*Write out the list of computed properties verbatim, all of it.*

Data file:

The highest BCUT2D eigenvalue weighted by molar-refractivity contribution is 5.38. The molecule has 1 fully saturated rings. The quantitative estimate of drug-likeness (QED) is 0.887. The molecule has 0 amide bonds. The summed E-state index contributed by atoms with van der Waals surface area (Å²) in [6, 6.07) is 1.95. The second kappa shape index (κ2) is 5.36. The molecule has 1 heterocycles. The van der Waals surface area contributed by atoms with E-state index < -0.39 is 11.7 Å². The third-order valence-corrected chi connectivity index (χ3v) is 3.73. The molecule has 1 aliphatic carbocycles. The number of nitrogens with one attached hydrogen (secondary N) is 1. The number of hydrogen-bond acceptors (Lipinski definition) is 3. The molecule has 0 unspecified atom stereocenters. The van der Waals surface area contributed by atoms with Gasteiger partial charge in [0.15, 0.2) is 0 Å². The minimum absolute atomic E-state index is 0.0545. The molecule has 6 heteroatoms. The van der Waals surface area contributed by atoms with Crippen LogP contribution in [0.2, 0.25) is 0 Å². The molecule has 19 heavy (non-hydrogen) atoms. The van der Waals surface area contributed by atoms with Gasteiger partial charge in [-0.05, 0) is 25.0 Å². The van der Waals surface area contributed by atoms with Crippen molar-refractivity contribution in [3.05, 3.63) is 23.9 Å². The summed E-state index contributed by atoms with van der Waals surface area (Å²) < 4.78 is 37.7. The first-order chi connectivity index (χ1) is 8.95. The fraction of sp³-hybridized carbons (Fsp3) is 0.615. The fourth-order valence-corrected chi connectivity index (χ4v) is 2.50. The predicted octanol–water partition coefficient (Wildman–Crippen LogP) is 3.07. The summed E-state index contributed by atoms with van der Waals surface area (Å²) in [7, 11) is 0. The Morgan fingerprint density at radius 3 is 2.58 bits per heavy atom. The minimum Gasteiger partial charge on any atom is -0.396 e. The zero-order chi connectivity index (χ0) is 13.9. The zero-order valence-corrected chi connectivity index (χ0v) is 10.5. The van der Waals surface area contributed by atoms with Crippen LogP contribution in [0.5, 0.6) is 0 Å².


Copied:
The highest BCUT2D eigenvalue weighted by molar-refractivity contribution is 5.38. The molecule has 1 fully saturated rings. The quantitative estimate of drug-likeness (QED) is 0.887. The molecule has 0 amide bonds. The summed E-state index contributed by atoms with van der Waals surface area (Å²) in [6, 6.07) is 1.95. The second kappa shape index (κ2) is 5.36. The molecule has 1 heterocycles. The van der Waals surface area contributed by atoms with E-state index < -0.39 is 11.7 Å². The third-order valence-corrected chi connectivity index (χ3v) is 3.73. The molecule has 1 aliphatic carbocycles. The number of nitrogens with one attached hydrogen (secondary N) is 1. The number of hydrogen-bond acceptors (Lipinski definition) is 3. The molecule has 0 unspecified atom stereocenters. The van der Waals surface area contributed by atoms with Gasteiger partial charge in [0.15, 0.2) is 0 Å². The minimum absolute atomic E-state index is 0.0545. The molecule has 6 heteroatoms. The van der Waals surface area contributed by atoms with Crippen LogP contribution in [0.2, 0.25) is 0 Å². The molecule has 19 heavy (non-hydrogen) atoms. The van der Waals surface area contributed by atoms with Gasteiger partial charge in [-0.05, 0) is 25.0 Å². The van der Waals surface area contributed by atoms with Crippen molar-refractivity contribution in [3.05, 3.63) is 23.9 Å². The summed E-state index contributed by atoms with van der Waals surface area (Å²) < 4.78 is 37.7. The first-order chi connectivity index (χ1) is 8.95. The fraction of sp³-hybridized carbons (Fsp3) is 0.615. The fourth-order valence-corrected chi connectivity index (χ4v) is 2.50. The predicted octanol–water partition coefficient (Wildman–Crippen LogP) is 3.07. The summed E-state index contributed by atoms with van der Waals surface area (Å²) in [7, 11) is 0. The Morgan fingerprint density at radius 3 is 2.58 bits per heavy atom. The minimum Gasteiger partial charge on any atom is -0.396 e. The zero-order chi connectivity index (χ0) is 13.9. The zero-order valence-corrected chi connectivity index (χ0v) is 10.5. The van der Waals surface area contributed by atoms with Crippen LogP contribution in [0.5, 0.6) is 0 Å².